During one such rainy day, I was coming home from school and eyeing the flood with dread when I saw my mother waiting for me at the jeepney stop. She was scanning the jeepneys that were slowing down in front of her. She saw me as I was about to go down the jeepney I was in, and she hurriedly sloshed through the water in her shorts and rubber slippers. When she got to the jeepney entrance, she turned her back to me, bent down, and motioned for me to climb on to her back. She then carried me all the way to floodless ground.

A mother's love truly has no limits. That memory of my mother wading through the flood so I wouldn't have to -- that is just one of the many reasons why my mother is my hero in so many ways. Even now my heart swells with the love that she has for me, my sister and my father, and I hope that someday I will become as selfless and as unconditionally loving as she is.

Sunday, January 16, 2011

when being one with nature becomes one too much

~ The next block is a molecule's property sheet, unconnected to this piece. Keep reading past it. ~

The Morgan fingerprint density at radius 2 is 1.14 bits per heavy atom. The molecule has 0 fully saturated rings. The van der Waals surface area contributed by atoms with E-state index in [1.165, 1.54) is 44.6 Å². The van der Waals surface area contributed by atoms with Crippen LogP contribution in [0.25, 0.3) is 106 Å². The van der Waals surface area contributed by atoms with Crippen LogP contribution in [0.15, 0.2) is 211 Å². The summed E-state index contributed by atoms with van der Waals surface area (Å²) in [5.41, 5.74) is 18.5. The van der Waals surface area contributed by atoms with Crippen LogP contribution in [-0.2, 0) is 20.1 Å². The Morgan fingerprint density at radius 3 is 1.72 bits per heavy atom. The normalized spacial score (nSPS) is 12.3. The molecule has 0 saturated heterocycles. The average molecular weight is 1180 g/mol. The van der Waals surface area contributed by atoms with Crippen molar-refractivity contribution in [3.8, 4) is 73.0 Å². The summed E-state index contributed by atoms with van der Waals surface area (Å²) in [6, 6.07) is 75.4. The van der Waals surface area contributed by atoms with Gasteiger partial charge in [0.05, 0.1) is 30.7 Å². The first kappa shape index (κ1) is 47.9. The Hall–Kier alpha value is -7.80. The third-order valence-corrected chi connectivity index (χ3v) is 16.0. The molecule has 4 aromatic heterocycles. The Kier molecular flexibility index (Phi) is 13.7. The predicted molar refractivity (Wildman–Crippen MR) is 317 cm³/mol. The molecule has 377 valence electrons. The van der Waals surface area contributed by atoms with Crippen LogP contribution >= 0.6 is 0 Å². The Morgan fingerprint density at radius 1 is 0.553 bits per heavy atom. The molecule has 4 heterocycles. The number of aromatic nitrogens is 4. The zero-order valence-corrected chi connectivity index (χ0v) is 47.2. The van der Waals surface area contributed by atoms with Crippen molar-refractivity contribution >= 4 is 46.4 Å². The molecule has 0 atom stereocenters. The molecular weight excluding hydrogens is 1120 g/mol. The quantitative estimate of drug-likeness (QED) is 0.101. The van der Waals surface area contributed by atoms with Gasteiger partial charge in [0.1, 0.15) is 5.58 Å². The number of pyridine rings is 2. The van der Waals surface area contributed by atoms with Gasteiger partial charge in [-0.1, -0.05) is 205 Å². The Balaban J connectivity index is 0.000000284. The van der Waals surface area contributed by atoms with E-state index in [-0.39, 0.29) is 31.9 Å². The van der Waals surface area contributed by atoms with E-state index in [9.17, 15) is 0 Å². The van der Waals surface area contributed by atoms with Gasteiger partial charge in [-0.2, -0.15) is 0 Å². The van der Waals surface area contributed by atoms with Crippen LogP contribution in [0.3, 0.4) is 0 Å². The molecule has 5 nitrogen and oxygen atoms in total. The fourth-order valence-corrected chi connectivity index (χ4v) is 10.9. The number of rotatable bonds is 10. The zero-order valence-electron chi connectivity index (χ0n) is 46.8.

Ours is the most biodiverse house I know. Aside from two humans and a dog, there are one or two species of lizard, at least two species of spider, a couple of cute rats that drop in from time to time, caterpillar-like creatures in various stages of metamorphosis, a snail, some mosquitoes, moths, and the occasional stray cat. No, they're not pets.

This accidental ecosystem is in large part due to our kitchen, bathroom and store room being semi-open air. That is, some of the walls are made of cement up to head level, then extended upwards to the roof by wooden slabs spaced several inches apart. Our house is surrounded by trees and shrubs, and I actually like the way the house communicates with the outdoors. The downside is that smaller animals can get in quite easily if they want to. And, boy, do they want to.

Since we moved in, I have had to deal with the fright of seeing large spiders in the bathroom. I have learned the trick of keeping an eye open while I wash my face, in case those eight long legs start making their way towards my direction. I have watched with morbid amusement the way the rats frantically try to bridge the distance from the sink floor to the faucet in one acrobatic jump when they see me approaching. I have actually tried to make a deal with the rats -- they don't mess with our food, and I don't set fly-paper traps for them.

I don't want to have these uninvited creatures killed because, to my way of thinking, they are all just trying to get through their lives the best way they know how. You the rest of us. I'm no Francis of Assisi, and I certainly don't want all sorts of wild animals in my house, but it seems unkind to punish them for trying to find food and shelter where they can.